Seriously. Go take an informal survey. Ask a bunch of recovering alcoholics and addicts if they ever have any fun. People who have been clean and sober for a year or more.
Every single one of them will say something like “Oh yes! Definitely. I have fun all the time!”
Sobriety is fun. Life is fun. If you are living any kind of decent life in recovery you are going to have fun. In fact, even if you screw it up pretty badly, you will still manage to have fun in sobriety. It is part of life. Having fun is a natural part of simply being alive. We just think that we will be miserable forever without our drug of choice, but this simply isn’t true.
So if you doubt this, go take a poll. Go ask people in sobriety if they have fun today. And then realize that you are not special, you are not unique, you are not fundamentally different than any of these people are. You can (and will) have fun too in recovery. You will learn to be happy again, even without your drug of choice.
As I said, I did not really think this was possible.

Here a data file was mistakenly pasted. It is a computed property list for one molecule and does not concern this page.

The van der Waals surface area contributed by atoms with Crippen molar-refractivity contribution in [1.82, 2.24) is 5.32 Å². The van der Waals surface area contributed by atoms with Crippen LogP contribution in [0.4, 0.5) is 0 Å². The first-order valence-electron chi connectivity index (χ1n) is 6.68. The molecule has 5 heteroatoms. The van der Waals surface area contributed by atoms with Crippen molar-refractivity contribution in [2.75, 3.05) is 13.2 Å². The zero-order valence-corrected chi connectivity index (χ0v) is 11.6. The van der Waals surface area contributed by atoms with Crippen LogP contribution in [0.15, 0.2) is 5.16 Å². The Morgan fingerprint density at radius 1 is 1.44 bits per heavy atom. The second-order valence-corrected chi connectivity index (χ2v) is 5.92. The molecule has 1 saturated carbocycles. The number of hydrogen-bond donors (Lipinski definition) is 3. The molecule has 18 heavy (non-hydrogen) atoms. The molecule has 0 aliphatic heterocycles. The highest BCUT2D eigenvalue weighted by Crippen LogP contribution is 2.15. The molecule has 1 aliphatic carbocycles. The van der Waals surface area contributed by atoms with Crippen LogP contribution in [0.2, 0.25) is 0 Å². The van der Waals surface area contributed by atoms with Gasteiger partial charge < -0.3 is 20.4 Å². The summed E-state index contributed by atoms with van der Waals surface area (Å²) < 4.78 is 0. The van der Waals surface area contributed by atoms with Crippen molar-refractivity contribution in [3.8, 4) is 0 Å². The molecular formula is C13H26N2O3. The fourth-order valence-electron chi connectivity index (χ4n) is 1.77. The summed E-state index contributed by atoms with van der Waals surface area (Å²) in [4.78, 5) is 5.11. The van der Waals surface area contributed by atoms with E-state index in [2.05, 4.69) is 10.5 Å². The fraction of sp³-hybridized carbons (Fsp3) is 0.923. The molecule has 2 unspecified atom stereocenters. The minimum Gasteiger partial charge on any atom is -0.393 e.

I thought I would be miserable forever if I got sober.
I was wrong.
Everyone can have fun in recovery, no matter how different you think you are.
Enjoying life is a choice based on the right attitude
Happiness is a choice.
Sounds a bit cliche, right?
But the research suggests that this is true. And the way to choose happiness is by altering your attitude.
The same event can happen and two people can react completely differently. For example, it could start to snow outside. And one person could be absolutely ecstatic about it, going on and on about how pretty it is, how nice it is to see a change in season, and so on. Another person may be angry about the snow and go on about how much they hate it.
How can this be? Same event, but completely opposite reaction.
The truth is that you get to change how you think about things, if you want to. You have a choice.
And even when a raw emotion blindsides you and smacks you upside the head, you can still choose how you want to react to that emotion and think about it.
For example, you can step back from your fear and just look at it for a moment, and notice that the fear is there inside of you, and notice that it is really not you. You are not the fear, but your mind is running this little worry loop, it is worried about something, and the fear is really separate from you.
This is very different from accepting the fear and running with it, obsessing over it, even letting it grow and multiply. You don’t have to feed into the negative emotions that may pop up in your life. You can choose to redirect your mind, you can choose to practice things that will counterbalance the negativity.